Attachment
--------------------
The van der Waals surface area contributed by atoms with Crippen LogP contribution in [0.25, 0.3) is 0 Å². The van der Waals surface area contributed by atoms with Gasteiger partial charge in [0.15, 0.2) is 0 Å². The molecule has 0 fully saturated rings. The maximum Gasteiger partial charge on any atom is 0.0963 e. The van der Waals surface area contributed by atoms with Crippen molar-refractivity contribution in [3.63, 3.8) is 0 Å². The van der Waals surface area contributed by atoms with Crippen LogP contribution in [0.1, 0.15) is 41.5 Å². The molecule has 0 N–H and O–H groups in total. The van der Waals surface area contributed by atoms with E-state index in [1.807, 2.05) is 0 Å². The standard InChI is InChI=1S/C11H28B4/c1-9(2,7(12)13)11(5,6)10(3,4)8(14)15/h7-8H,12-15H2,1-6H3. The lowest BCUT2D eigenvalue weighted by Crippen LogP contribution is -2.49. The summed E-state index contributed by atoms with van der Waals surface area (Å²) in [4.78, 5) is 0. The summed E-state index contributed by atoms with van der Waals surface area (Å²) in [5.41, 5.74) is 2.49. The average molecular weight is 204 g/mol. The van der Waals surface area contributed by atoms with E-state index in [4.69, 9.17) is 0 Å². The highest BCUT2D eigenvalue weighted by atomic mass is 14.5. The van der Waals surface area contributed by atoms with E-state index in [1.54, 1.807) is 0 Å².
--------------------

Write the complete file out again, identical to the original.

The van der Waals surface area contributed by atoms with Crippen LogP contribution in [0.25, 0.3) is 0 Å². The van der Waals surface area contributed by atoms with Gasteiger partial charge in [0.15, 0.2) is 0 Å². The molecule has 0 fully saturated rings. The maximum Gasteiger partial charge on any atom is 0.0963 e. The van der Waals surface area contributed by atoms with Crippen molar-refractivity contribution in [3.63, 3.8) is 0 Å². The van der Waals surface area contributed by atoms with Crippen LogP contribution in [0.1, 0.15) is 41.5 Å². The molecule has 0 N–H and O–H groups in total. The van der Waals surface area contributed by atoms with E-state index in [1.807, 2.05) is 0 Å². The standard InChI is InChI=1S/C11H28B4/c1-9(2,7(12)13)11(5,6)10(3,4)8(14)15/h7-8H,12-15H2,1-6H3. The lowest BCUT2D eigenvalue weighted by Crippen LogP contribution is -2.49. The summed E-state index contributed by atoms with van der Waals surface area (Å²) in [4.78, 5) is 0. The summed E-state index contributed by atoms with van der Waals surface area (Å²) in [5.41, 5.74) is 2.49. The average molecular weight is 204 g/mol. The van der Waals surface area contributed by atoms with E-state index in [4.69, 9.17) is 0 Å². The highest BCUT2D eigenvalue weighted by atomic mass is 14.5. The van der Waals surface area contributed by atoms with E-state index in [1.54, 1.807) is 0 Å².